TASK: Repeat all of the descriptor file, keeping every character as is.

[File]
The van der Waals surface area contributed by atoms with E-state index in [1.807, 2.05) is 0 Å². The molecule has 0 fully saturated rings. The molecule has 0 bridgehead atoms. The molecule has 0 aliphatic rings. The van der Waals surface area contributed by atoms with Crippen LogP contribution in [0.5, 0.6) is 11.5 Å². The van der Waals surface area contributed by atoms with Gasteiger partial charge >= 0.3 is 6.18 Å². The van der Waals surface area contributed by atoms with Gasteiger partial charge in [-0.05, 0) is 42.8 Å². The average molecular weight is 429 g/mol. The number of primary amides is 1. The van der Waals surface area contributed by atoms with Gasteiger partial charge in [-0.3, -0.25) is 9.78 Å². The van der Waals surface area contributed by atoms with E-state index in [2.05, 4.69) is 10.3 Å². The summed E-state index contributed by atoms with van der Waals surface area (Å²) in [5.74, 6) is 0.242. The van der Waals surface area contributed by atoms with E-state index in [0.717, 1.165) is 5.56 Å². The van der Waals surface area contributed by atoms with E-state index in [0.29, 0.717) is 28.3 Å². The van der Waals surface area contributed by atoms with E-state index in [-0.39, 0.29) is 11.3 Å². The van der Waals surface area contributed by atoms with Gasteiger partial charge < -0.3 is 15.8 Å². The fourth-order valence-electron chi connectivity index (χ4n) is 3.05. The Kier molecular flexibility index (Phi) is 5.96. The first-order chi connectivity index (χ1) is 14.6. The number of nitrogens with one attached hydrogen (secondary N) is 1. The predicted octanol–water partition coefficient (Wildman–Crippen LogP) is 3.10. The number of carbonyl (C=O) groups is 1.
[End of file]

The van der Waals surface area contributed by atoms with E-state index in [1.807, 2.05) is 0 Å². The molecule has 0 fully saturated rings. The molecule has 0 bridgehead atoms. The molecule has 0 aliphatic rings. The van der Waals surface area contributed by atoms with Crippen LogP contribution in [0.5, 0.6) is 11.5 Å². The van der Waals surface area contributed by atoms with Gasteiger partial charge >= 0.3 is 6.18 Å². The van der Waals surface area contributed by atoms with Gasteiger partial charge in [-0.05, 0) is 42.8 Å². The average molecular weight is 429 g/mol. The number of primary amides is 1. The van der Waals surface area contributed by atoms with Gasteiger partial charge in [-0.3, -0.25) is 9.78 Å². The van der Waals surface area contributed by atoms with E-state index in [2.05, 4.69) is 10.3 Å². The summed E-state index contributed by atoms with van der Waals surface area (Å²) in [5.74, 6) is 0.242. The van der Waals surface area contributed by atoms with E-state index in [0.717, 1.165) is 5.56 Å². The van der Waals surface area contributed by atoms with E-state index in [0.29, 0.717) is 28.3 Å². The van der Waals surface area contributed by atoms with E-state index in [-0.39, 0.29) is 11.3 Å². The van der Waals surface area contributed by atoms with Gasteiger partial charge < -0.3 is 15.8 Å². The fourth-order valence-electron chi connectivity index (χ4n) is 3.05. The Kier molecular flexibility index (Phi) is 5.96. The first-order chi connectivity index (χ1) is 14.6. The number of nitrogens with one attached hydrogen (secondary N) is 1. The predicted octanol–water partition coefficient (Wildman–Crippen LogP) is 3.10. The number of carbonyl (C=O) groups is 1.